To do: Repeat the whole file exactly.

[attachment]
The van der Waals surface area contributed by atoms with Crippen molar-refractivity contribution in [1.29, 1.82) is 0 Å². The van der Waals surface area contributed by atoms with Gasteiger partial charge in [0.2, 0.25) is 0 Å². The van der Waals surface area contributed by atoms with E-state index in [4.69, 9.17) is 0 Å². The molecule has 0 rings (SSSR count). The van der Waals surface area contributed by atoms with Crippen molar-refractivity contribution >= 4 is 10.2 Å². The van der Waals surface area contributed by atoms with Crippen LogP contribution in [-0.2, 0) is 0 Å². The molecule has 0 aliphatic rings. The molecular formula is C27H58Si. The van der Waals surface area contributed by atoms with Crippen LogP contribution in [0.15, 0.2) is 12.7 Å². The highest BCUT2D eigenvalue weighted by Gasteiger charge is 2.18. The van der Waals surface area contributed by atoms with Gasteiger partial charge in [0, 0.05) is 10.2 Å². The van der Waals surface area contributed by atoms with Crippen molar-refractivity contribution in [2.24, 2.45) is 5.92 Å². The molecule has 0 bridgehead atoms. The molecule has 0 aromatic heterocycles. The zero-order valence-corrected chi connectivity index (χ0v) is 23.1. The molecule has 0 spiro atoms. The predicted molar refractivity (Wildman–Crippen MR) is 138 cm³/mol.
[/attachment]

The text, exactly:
The van der Waals surface area contributed by atoms with Crippen molar-refractivity contribution in [1.29, 1.82) is 0 Å². The van der Waals surface area contributed by atoms with Gasteiger partial charge in [0.2, 0.25) is 0 Å². The van der Waals surface area contributed by atoms with E-state index in [4.69, 9.17) is 0 Å². The molecule has 0 rings (SSSR count). The van der Waals surface area contributed by atoms with Crippen molar-refractivity contribution >= 4 is 10.2 Å². The van der Waals surface area contributed by atoms with Crippen LogP contribution in [-0.2, 0) is 0 Å². The molecule has 0 aliphatic rings. The molecular formula is C27H58Si. The van der Waals surface area contributed by atoms with Crippen LogP contribution in [0.15, 0.2) is 12.7 Å². The highest BCUT2D eigenvalue weighted by Gasteiger charge is 2.18. The van der Waals surface area contributed by atoms with Gasteiger partial charge in [0, 0.05) is 10.2 Å². The van der Waals surface area contributed by atoms with Crippen molar-refractivity contribution in [2.24, 2.45) is 5.92 Å². The molecule has 0 bridgehead atoms. The molecule has 0 aromatic heterocycles. The zero-order valence-corrected chi connectivity index (χ0v) is 23.1. The molecule has 0 spiro atoms. The predicted molar refractivity (Wildman–Crippen MR) is 138 cm³/mol.